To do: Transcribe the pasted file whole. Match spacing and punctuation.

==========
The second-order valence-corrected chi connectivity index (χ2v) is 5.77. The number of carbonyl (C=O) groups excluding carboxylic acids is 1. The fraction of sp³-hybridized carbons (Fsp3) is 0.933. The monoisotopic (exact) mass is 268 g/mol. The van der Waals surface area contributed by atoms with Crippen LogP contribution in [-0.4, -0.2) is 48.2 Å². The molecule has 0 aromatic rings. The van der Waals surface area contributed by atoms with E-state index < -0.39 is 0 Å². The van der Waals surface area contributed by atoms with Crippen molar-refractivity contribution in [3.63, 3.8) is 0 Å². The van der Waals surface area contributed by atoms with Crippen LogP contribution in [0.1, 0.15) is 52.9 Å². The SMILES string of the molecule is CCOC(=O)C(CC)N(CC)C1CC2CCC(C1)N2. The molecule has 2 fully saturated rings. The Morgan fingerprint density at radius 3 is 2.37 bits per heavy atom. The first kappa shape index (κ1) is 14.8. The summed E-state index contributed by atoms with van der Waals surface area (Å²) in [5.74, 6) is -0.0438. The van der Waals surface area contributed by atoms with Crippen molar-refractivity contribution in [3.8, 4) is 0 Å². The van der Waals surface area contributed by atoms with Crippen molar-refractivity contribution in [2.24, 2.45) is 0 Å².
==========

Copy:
The second-order valence-corrected chi connectivity index (χ2v) is 5.77. The number of carbonyl (C=O) groups excluding carboxylic acids is 1. The fraction of sp³-hybridized carbons (Fsp3) is 0.933. The monoisotopic (exact) mass is 268 g/mol. The van der Waals surface area contributed by atoms with Crippen LogP contribution in [-0.4, -0.2) is 48.2 Å². The molecule has 0 aromatic rings. The van der Waals surface area contributed by atoms with E-state index < -0.39 is 0 Å². The van der Waals surface area contributed by atoms with Crippen molar-refractivity contribution in [3.63, 3.8) is 0 Å². The van der Waals surface area contributed by atoms with Crippen LogP contribution in [0.1, 0.15) is 52.9 Å². The SMILES string of the molecule is CCOC(=O)C(CC)N(CC)C1CC2CCC(C1)N2. The molecule has 2 fully saturated rings. The Morgan fingerprint density at radius 3 is 2.37 bits per heavy atom. The first kappa shape index (κ1) is 14.8. The summed E-state index contributed by atoms with van der Waals surface area (Å²) in [5.74, 6) is -0.0438. The van der Waals surface area contributed by atoms with Crippen molar-refractivity contribution in [3.8, 4) is 0 Å². The van der Waals surface area contributed by atoms with Crippen molar-refractivity contribution in [2.24, 2.45) is 0 Å².